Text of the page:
Coding for impact

By Selena Zhang, A.B. '20, SEAS Correspondent

Building a community of technical women at WECode

Coding up a program full of functions, such as keynotes, workshops, mock interviews, and networking, WECode (Women Engineers Code) organizes the nation’s largest student-run conference for women in computer science.

The conference, held at the Harvard John A. Paulson School of Engineering and Applied Sciences, is designed to expand the skills, network, and community of technical women worldwide by bringing together a diverse group of engineers over the course of two days to share ideas and conversations on technology and innovation.

Hundreds of female computer science students from universities across the country attended WECode 2019. (Photo by Anna Demidova)

“My favorite part was the keynote speakers. Their work really pertains to what we do. The workshops have been really interesting. The fact that we can choose where we go is great,” said Yulia Martinez, B.S. ’23, who is studying computer science at University of Cincinnati.

She appreciated the keynote speakers’ emphasis on determination—if they keep at it, there’s no downside, and that with each mistake, they’ll learn something new. Martinez said that because she takes so many male-dominated classes, she enjoyed that this conference brought such a large group of women together.

Lina Kaval, B.S. ’23, who is studying computer science at University of Cincinnati, also appreciated the opportunity to learn from strong women at a well-run conference.

A WECode attendee asks a question during one of the keynote presentations. (Photo by Anna Demidova)

Among the educational opportunities available to attedees were mock interviews offered by WECode volunteers, like Alisha Ukani, A.B. ’20, a computer science concentrator.

“Technical interviews are hard to do without the proper resources, and oftentimes, it is hard for people to find these resources,” she said. “Interviews are critical to getting internships and getting jobs, so I wanted to contribute to people to getting a shot to go for technical jobs that they’re definitely qualified for.”

Of the conference, Ukani said, “The WeCode organizing team did a fantastic job! They put in hard work, and the conference was a massive success. I think it’s very powerful for women to be in spaces with other women in technical fields and make technical friends to relate to.”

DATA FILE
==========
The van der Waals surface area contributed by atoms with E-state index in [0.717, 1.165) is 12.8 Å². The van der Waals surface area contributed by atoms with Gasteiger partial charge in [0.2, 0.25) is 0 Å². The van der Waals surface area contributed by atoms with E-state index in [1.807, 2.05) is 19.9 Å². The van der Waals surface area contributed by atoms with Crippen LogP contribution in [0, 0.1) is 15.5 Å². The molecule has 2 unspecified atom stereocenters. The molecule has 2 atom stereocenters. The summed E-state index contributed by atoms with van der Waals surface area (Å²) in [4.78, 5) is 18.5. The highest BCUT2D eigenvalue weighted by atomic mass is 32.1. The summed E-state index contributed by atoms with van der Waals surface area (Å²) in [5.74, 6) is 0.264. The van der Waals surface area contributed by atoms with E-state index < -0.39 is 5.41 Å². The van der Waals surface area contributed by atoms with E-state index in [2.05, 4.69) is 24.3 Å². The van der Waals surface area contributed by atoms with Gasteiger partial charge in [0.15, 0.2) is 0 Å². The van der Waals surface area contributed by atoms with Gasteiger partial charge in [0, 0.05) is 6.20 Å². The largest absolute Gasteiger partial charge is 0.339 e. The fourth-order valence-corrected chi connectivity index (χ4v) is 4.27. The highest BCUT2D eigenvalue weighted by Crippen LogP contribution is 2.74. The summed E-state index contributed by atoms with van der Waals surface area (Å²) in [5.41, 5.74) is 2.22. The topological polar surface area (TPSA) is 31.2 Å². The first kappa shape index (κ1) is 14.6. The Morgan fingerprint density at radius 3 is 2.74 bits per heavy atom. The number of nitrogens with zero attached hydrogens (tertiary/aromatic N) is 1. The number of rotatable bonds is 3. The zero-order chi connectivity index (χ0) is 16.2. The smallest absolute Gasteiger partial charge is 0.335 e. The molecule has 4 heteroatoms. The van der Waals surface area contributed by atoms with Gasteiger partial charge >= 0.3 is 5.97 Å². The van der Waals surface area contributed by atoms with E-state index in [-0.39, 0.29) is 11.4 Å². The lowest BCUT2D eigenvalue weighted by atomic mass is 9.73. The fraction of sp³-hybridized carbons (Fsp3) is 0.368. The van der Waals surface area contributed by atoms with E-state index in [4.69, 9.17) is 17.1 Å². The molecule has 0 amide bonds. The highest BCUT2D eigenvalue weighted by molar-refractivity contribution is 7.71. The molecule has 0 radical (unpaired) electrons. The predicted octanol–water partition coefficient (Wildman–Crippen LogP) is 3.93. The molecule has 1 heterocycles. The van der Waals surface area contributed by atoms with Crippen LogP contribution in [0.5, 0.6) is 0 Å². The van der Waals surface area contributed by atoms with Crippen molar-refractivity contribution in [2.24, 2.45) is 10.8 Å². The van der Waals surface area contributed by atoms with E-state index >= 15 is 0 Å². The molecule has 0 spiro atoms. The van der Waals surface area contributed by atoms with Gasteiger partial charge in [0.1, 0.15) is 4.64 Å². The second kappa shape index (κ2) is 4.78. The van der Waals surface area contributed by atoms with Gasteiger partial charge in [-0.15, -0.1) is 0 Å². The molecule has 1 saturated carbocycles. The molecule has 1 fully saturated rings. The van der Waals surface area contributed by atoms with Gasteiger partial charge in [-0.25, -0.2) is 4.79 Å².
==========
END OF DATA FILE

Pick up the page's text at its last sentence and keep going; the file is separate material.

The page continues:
Margaret Mayer, Managing Vice President of Messaging, Conversational AI & Emerging Technologies at Capital One, gives a keynote address. (Photo by Anna Demidova)

The conference was co-chaired by computer science concentrators Allison Lee, A.B. ’20, and Alexandra (Allie) Kieras, A.B. ’20.

 “Allie and I focused on enabling actionable impact and community building as our mission for WECode 2019,” Lee said. “We envisioned the conference as a place to empower young women to bridge the gender gap in sciences through concrete initiatives encouraging women’s scholarship of technical knowledge, together.”

WECode participants attend a workshop on resume writing. (Photo by Anna Demidova)

Describing her personal motivation for joining WECode, Lee said, “I joined the conference's organizing board because I believe that Harvard and our Women in Computer Science organization have a responsibility to give back to the community. I've been lucky enough to be surrounded by bright and supportive peers who have encouraged me through my CS journey here despite my impostor syndrome, and while there is still progress to be made, this kind of community isn't present at every institution. We have the means to bring undergraduate women together across academic institutions, countries, and career interests. I wanted to contribute in any way I could, and being one of the two co-chairs felt like a great place to start. I also love meeting other undergrads passionate about tech and tackling the lack of diversity in the field, and WECode is an amazing space for that.”

Topics: Computer Science, Diversity / Inclusion, Events